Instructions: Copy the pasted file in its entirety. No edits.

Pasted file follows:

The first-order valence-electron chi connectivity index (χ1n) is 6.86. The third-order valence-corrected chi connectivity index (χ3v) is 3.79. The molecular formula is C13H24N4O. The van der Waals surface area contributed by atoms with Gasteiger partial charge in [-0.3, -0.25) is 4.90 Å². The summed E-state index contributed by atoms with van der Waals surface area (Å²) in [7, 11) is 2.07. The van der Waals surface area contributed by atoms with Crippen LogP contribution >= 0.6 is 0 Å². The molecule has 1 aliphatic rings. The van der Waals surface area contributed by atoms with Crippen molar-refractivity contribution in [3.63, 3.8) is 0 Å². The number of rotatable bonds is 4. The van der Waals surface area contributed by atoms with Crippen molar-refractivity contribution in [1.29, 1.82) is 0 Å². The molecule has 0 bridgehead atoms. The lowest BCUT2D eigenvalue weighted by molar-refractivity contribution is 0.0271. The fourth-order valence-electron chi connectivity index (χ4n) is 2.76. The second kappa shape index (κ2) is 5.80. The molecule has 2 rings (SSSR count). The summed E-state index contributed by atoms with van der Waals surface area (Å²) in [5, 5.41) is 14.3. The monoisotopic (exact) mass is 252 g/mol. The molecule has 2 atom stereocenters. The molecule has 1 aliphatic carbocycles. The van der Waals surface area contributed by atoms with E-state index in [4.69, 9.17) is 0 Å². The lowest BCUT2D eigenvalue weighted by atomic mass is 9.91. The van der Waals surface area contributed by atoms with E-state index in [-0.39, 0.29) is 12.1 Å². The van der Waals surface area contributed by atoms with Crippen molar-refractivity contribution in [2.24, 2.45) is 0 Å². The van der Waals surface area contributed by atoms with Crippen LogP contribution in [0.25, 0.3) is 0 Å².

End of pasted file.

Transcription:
The first-order valence-electron chi connectivity index (χ1n) is 6.86. The third-order valence-corrected chi connectivity index (χ3v) is 3.79. The molecular formula is C13H24N4O. The van der Waals surface area contributed by atoms with Gasteiger partial charge in [-0.3, -0.25) is 4.90 Å². The summed E-state index contributed by atoms with van der Waals surface area (Å²) in [7, 11) is 2.07. The van der Waals surface area contributed by atoms with Crippen LogP contribution >= 0.6 is 0 Å². The molecule has 1 aliphatic rings. The van der Waals surface area contributed by atoms with Crippen molar-refractivity contribution in [3.63, 3.8) is 0 Å². The number of rotatable bonds is 4. The van der Waals surface area contributed by atoms with Crippen molar-refractivity contribution in [1.29, 1.82) is 0 Å². The molecule has 0 bridgehead atoms. The lowest BCUT2D eigenvalue weighted by molar-refractivity contribution is 0.0271. The fourth-order valence-electron chi connectivity index (χ4n) is 2.76. The second kappa shape index (κ2) is 5.80. The molecule has 2 rings (SSSR count). The summed E-state index contributed by atoms with van der Waals surface area (Å²) in [5, 5.41) is 14.3. The monoisotopic (exact) mass is 252 g/mol. The molecule has 2 atom stereocenters. The molecule has 1 aliphatic carbocycles. The van der Waals surface area contributed by atoms with E-state index in [4.69, 9.17) is 0 Å². The lowest BCUT2D eigenvalue weighted by atomic mass is 9.91. The van der Waals surface area contributed by atoms with E-state index in [-0.39, 0.29) is 12.1 Å². The van der Waals surface area contributed by atoms with Crippen molar-refractivity contribution in [2.24, 2.45) is 0 Å². The van der Waals surface area contributed by atoms with Crippen LogP contribution in [0.25, 0.3) is 0 Å².